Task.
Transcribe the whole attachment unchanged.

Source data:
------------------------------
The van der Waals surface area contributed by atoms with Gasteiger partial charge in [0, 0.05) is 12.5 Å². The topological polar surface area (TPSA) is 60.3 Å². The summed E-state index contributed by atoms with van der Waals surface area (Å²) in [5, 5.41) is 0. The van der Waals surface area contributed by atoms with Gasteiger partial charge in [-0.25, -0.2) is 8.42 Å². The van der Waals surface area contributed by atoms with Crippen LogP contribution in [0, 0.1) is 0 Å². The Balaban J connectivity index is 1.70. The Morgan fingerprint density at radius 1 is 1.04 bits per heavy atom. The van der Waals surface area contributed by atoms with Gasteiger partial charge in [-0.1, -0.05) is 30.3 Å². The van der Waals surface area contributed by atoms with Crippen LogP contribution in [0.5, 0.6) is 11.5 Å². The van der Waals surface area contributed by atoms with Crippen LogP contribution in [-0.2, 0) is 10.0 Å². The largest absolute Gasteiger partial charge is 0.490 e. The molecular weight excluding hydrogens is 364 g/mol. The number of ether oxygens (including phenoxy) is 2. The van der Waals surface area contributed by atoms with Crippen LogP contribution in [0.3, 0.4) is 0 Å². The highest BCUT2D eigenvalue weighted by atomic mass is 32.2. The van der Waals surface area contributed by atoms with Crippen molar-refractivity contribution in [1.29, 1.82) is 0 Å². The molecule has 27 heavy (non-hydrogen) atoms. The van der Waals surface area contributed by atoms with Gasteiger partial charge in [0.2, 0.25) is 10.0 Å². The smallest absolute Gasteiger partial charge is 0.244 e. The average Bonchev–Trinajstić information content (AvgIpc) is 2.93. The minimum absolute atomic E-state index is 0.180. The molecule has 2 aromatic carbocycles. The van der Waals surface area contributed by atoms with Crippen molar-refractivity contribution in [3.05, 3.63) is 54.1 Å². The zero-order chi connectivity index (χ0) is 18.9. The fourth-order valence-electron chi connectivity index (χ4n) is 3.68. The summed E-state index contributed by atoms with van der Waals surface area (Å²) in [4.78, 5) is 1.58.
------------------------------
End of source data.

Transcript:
The van der Waals surface area contributed by atoms with Gasteiger partial charge in [0, 0.05) is 12.5 Å². The topological polar surface area (TPSA) is 60.3 Å². The summed E-state index contributed by atoms with van der Waals surface area (Å²) in [5, 5.41) is 0. The van der Waals surface area contributed by atoms with Gasteiger partial charge in [-0.25, -0.2) is 8.42 Å². The van der Waals surface area contributed by atoms with Crippen LogP contribution in [0, 0.1) is 0 Å². The Balaban J connectivity index is 1.70. The Morgan fingerprint density at radius 1 is 1.04 bits per heavy atom. The van der Waals surface area contributed by atoms with Gasteiger partial charge in [-0.1, -0.05) is 30.3 Å². The van der Waals surface area contributed by atoms with Crippen LogP contribution in [0.5, 0.6) is 11.5 Å². The van der Waals surface area contributed by atoms with Crippen LogP contribution in [-0.2, 0) is 10.0 Å². The largest absolute Gasteiger partial charge is 0.490 e. The molecular weight excluding hydrogens is 364 g/mol. The number of ether oxygens (including phenoxy) is 2. The van der Waals surface area contributed by atoms with Crippen LogP contribution in [0.3, 0.4) is 0 Å². The highest BCUT2D eigenvalue weighted by atomic mass is 32.2. The van der Waals surface area contributed by atoms with Crippen molar-refractivity contribution in [1.29, 1.82) is 0 Å². The molecule has 27 heavy (non-hydrogen) atoms. The van der Waals surface area contributed by atoms with Gasteiger partial charge in [0.2, 0.25) is 10.0 Å². The smallest absolute Gasteiger partial charge is 0.244 e. The average Bonchev–Trinajstić information content (AvgIpc) is 2.93. The minimum absolute atomic E-state index is 0.180. The molecule has 2 aromatic carbocycles. The van der Waals surface area contributed by atoms with Crippen molar-refractivity contribution in [3.05, 3.63) is 54.1 Å². The zero-order chi connectivity index (χ0) is 18.9. The fourth-order valence-electron chi connectivity index (χ4n) is 3.68. The summed E-state index contributed by atoms with van der Waals surface area (Å²) in [4.78, 5) is 1.58.